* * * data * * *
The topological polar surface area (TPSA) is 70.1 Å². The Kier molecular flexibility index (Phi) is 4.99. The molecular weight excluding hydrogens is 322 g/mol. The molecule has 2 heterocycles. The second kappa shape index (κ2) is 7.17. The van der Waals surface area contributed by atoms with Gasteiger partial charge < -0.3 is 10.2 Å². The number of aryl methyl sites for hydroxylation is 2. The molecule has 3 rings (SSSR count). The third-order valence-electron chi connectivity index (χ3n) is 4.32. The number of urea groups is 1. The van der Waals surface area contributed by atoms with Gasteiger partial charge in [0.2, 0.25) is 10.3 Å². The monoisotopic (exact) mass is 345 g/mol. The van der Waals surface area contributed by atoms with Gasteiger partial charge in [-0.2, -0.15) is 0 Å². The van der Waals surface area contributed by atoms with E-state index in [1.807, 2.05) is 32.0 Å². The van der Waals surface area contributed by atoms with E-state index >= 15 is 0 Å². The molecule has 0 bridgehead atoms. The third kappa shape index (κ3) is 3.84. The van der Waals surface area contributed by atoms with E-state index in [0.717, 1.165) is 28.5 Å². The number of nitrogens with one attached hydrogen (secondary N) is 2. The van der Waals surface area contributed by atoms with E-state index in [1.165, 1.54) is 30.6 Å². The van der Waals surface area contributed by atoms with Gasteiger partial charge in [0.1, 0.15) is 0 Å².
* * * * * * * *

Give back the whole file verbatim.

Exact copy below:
The topological polar surface area (TPSA) is 70.1 Å². The Kier molecular flexibility index (Phi) is 4.99. The molecular weight excluding hydrogens is 322 g/mol. The molecule has 2 heterocycles. The second kappa shape index (κ2) is 7.17. The van der Waals surface area contributed by atoms with Gasteiger partial charge < -0.3 is 10.2 Å². The number of aryl methyl sites for hydroxylation is 2. The molecule has 3 rings (SSSR count). The third-order valence-electron chi connectivity index (χ3n) is 4.32. The number of urea groups is 1. The van der Waals surface area contributed by atoms with Gasteiger partial charge in [0.2, 0.25) is 10.3 Å². The monoisotopic (exact) mass is 345 g/mol. The van der Waals surface area contributed by atoms with Gasteiger partial charge in [-0.2, -0.15) is 0 Å². The van der Waals surface area contributed by atoms with E-state index in [1.807, 2.05) is 32.0 Å². The van der Waals surface area contributed by atoms with E-state index >= 15 is 0 Å². The molecule has 0 bridgehead atoms. The third kappa shape index (κ3) is 3.84. The van der Waals surface area contributed by atoms with E-state index in [0.717, 1.165) is 28.5 Å². The number of nitrogens with one attached hydrogen (secondary N) is 2. The van der Waals surface area contributed by atoms with E-state index in [1.165, 1.54) is 30.6 Å². The van der Waals surface area contributed by atoms with Gasteiger partial charge in [0.1, 0.15) is 0 Å².